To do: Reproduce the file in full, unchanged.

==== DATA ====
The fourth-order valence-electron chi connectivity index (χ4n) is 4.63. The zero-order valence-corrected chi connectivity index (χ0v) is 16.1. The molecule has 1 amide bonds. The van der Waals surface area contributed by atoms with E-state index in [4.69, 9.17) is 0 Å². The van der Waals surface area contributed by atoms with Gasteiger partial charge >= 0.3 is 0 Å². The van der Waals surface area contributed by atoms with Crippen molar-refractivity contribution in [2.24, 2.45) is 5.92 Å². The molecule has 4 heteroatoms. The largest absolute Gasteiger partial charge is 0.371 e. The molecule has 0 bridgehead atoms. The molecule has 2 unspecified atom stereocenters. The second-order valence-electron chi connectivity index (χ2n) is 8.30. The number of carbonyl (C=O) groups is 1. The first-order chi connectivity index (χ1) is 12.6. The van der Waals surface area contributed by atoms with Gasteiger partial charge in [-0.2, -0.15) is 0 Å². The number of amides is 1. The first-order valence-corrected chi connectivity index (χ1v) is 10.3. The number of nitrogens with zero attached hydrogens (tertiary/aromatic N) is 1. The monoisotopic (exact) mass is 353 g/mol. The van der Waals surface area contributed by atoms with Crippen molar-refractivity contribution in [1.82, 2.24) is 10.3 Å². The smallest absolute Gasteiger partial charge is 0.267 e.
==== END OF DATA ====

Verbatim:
The fourth-order valence-electron chi connectivity index (χ4n) is 4.63. The zero-order valence-corrected chi connectivity index (χ0v) is 16.1. The molecule has 1 amide bonds. The van der Waals surface area contributed by atoms with E-state index in [4.69, 9.17) is 0 Å². The van der Waals surface area contributed by atoms with Gasteiger partial charge >= 0.3 is 0 Å². The van der Waals surface area contributed by atoms with Crippen molar-refractivity contribution in [2.24, 2.45) is 5.92 Å². The molecule has 4 heteroatoms. The largest absolute Gasteiger partial charge is 0.371 e. The molecule has 0 bridgehead atoms. The molecule has 2 unspecified atom stereocenters. The second-order valence-electron chi connectivity index (χ2n) is 8.30. The number of carbonyl (C=O) groups is 1. The first-order chi connectivity index (χ1) is 12.6. The van der Waals surface area contributed by atoms with Gasteiger partial charge in [-0.2, -0.15) is 0 Å². The number of amides is 1. The first-order valence-corrected chi connectivity index (χ1v) is 10.3. The number of nitrogens with zero attached hydrogens (tertiary/aromatic N) is 1. The monoisotopic (exact) mass is 353 g/mol. The van der Waals surface area contributed by atoms with Crippen molar-refractivity contribution in [1.82, 2.24) is 10.3 Å². The smallest absolute Gasteiger partial charge is 0.267 e.